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NewsPoster Jun 6, 2013 08:02 PM
Report: Apple not throttling iOS device wireless speeds
Refuting a <a href=" ween.carriers/" rel='nofollow'>previous report</a>, <a href="" rel='nofollow'><em>Anandtech</em></a> has published in great detail why it believes that Apple is <em>not</em> using network provisioning to intentionally hobble the internet connection on iPhones and iPads. The debunk called the notion that Apple would do such a thing blatantly wrong, and notes that "there's both no incentive for them to do so, and any traffic management is better off done in the packet core of the respective network operator rather than on devices."<br />
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The new analysis <em>does</em> claim that handset makers have in the past throttled devices at the request of a carrier, specifying the HTC Inspire 4G, HTC Atrix 4G, and AT&T Nexus S -- all Android models -- having HSUPA disabled as shipped, and re-enabled by an update. <br />
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The report delves in-depth into IPCC carrier bundles, including some breakdowns of documented fields and what they do. From the report, "Apple builds these bundles which contain settings used to provision and optimize the device for a particular network in collaboration with the respective network operator. These then get distributed inside a particular iOS release, or asynchronously via iTunes or over the air if they need to make updates as necessary."<br />
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In short, the allegations that the iPhone 5 limits speed are false -- and Anandtech notes that the original source of the charge has removed his claims. While the carrier file does limit devices with the Qualcomm MDM6600 to HSDPA Category 10, the iPhone 4S has this chipset, not the iPhone 5, and the chipset is only capable of Category 10 speeds in the first place. The iPhone 5 settings are proper for the handset, allowing the device to reach full Category 24 (64QAM dual carrier - 42 mbps) speed.<br />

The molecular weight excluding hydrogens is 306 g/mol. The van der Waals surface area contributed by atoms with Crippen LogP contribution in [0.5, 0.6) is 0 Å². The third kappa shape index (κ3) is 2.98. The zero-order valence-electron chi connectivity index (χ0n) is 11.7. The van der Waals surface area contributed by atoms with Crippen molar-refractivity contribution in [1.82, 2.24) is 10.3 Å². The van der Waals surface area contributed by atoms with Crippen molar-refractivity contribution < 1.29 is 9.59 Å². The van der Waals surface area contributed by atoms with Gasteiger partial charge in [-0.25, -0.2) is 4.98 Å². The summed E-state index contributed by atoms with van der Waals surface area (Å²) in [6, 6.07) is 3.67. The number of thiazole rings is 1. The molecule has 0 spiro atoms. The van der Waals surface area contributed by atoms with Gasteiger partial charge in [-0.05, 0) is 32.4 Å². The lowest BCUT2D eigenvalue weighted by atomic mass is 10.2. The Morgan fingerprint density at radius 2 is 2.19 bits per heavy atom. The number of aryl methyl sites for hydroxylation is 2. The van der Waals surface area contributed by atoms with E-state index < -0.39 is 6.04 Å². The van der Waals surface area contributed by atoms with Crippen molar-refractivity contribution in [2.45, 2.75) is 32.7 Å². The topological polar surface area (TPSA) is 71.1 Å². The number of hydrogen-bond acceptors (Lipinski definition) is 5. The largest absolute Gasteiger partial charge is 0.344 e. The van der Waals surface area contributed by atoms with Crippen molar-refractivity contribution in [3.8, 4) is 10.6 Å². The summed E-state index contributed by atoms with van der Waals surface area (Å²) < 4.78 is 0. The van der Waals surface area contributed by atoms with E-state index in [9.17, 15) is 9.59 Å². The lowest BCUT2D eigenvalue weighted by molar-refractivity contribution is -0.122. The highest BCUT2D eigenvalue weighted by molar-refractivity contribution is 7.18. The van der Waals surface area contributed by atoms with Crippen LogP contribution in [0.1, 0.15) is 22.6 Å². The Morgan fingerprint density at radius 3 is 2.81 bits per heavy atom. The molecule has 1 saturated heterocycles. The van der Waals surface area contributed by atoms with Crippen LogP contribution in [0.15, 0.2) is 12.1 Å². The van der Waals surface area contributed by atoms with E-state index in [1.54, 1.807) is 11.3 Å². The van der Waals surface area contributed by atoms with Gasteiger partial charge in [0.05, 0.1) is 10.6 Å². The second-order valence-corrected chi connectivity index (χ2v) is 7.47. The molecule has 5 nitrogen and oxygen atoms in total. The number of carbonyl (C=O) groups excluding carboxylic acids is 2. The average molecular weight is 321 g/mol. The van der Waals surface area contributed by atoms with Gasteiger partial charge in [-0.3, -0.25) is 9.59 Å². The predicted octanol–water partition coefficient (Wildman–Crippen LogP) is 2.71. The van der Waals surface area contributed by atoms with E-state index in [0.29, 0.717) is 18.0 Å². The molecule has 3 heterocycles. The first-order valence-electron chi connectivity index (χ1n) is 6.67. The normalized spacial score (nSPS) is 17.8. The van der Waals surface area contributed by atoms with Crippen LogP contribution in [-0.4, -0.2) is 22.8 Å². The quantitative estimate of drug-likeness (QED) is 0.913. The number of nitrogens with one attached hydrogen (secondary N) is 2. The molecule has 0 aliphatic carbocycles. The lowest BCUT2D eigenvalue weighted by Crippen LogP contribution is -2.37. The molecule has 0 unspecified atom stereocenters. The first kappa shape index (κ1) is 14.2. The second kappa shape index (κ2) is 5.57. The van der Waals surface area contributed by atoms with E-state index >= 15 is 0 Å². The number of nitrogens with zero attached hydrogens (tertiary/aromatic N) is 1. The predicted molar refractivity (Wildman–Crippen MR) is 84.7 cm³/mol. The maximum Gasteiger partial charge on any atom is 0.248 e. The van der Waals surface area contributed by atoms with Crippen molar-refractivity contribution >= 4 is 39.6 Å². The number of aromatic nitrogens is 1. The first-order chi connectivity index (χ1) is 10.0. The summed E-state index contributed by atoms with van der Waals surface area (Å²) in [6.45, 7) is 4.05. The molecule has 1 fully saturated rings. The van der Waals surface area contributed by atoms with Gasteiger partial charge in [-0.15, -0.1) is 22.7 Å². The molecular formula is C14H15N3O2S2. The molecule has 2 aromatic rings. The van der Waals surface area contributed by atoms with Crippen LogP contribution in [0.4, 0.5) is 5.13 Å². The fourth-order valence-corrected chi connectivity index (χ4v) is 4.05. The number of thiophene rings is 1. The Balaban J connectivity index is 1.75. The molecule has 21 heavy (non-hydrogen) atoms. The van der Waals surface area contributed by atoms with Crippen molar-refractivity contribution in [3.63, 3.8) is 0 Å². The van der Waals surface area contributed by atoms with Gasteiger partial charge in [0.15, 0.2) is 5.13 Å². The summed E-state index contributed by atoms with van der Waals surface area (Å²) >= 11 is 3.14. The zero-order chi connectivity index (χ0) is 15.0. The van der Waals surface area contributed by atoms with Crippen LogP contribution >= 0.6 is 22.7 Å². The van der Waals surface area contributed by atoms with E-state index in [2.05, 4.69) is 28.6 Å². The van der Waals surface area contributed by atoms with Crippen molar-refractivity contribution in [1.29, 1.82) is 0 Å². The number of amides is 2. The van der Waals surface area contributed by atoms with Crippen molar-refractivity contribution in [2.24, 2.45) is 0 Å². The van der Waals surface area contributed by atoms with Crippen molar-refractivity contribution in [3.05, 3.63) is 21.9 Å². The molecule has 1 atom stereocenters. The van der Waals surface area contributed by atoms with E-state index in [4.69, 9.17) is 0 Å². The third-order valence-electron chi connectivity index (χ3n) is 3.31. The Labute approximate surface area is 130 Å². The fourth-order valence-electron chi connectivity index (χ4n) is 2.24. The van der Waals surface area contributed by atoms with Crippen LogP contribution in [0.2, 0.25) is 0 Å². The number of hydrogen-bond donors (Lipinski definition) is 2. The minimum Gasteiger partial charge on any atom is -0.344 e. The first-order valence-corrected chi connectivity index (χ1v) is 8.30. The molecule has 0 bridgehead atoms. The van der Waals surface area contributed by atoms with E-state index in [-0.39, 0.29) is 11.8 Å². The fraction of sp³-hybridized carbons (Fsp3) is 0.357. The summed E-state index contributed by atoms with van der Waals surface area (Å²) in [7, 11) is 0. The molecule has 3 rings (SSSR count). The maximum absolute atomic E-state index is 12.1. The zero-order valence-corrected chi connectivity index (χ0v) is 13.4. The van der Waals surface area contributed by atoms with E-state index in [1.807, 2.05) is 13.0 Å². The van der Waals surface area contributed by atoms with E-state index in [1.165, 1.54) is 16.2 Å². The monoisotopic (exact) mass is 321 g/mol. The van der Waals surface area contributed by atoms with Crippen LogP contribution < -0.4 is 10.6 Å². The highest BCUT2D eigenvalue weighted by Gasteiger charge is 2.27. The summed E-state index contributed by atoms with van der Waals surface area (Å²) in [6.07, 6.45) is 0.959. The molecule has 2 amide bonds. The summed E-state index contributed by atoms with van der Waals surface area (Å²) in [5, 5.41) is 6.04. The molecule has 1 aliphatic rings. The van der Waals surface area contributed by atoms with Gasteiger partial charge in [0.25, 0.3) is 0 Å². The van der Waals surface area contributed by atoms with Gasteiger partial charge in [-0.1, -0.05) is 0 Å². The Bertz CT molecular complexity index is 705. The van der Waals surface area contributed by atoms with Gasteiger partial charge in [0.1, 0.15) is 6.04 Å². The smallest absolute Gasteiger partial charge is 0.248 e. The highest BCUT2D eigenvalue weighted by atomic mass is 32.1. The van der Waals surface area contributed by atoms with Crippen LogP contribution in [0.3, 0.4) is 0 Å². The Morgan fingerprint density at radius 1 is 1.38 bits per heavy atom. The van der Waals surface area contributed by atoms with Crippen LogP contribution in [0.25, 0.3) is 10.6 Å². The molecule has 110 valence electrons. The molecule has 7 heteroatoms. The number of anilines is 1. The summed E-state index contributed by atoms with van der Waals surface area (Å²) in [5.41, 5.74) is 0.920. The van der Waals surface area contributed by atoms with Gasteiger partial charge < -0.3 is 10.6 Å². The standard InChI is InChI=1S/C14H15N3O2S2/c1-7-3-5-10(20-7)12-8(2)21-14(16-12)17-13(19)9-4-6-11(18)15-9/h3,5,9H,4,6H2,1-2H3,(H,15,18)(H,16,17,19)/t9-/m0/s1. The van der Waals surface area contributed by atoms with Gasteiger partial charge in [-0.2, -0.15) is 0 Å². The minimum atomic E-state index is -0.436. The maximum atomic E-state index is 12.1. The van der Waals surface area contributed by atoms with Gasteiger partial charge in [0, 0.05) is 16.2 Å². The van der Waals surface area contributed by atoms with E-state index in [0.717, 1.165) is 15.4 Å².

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Anandtech notes that traffic management happens all the time by the carrier, at the packet core level, and not by settings on iOS devices. The management "varies more often than not by market region and time of day like you'd expect, as network conditions change. That's the reality of things, but in almost all cases the operators want their networks to go fast and for their users to see the best speeds."
James Katt Jun 7, 2013 12:14 AM
That blogger who claimed Apple was throttling speeds is a liar or an idiot or both. His claims are completely false as Anandtech showed.
vinic Jun 7, 2013 07:51 AM
I live in Belgium and its is very clear that apple is holiding back! i have an iphone 5 on the most powerful network in Belgium proximus. i also own a samsung galaxy phone. both are on the same subscription.
On the samsung i have full LTE 4G network while on iPhone i can only get 3G. I called proximus to complain and they said that apple does not allow any network to have 4G before their own partner Mobistar has it (maybe in 100 year from now). I called apple in rage as i bought the iPhone knowing its 4G.
The apple representative said that he cannot comment in apple practices! (how vague).
another sign is the iPad, on the ipad i have 4G with proximus since the ipad is not network bound device like the iPhone is.
Calling the blogger a liar is such a harsh thing to do, before writing anything like that please verify facts and then write you conclusion.
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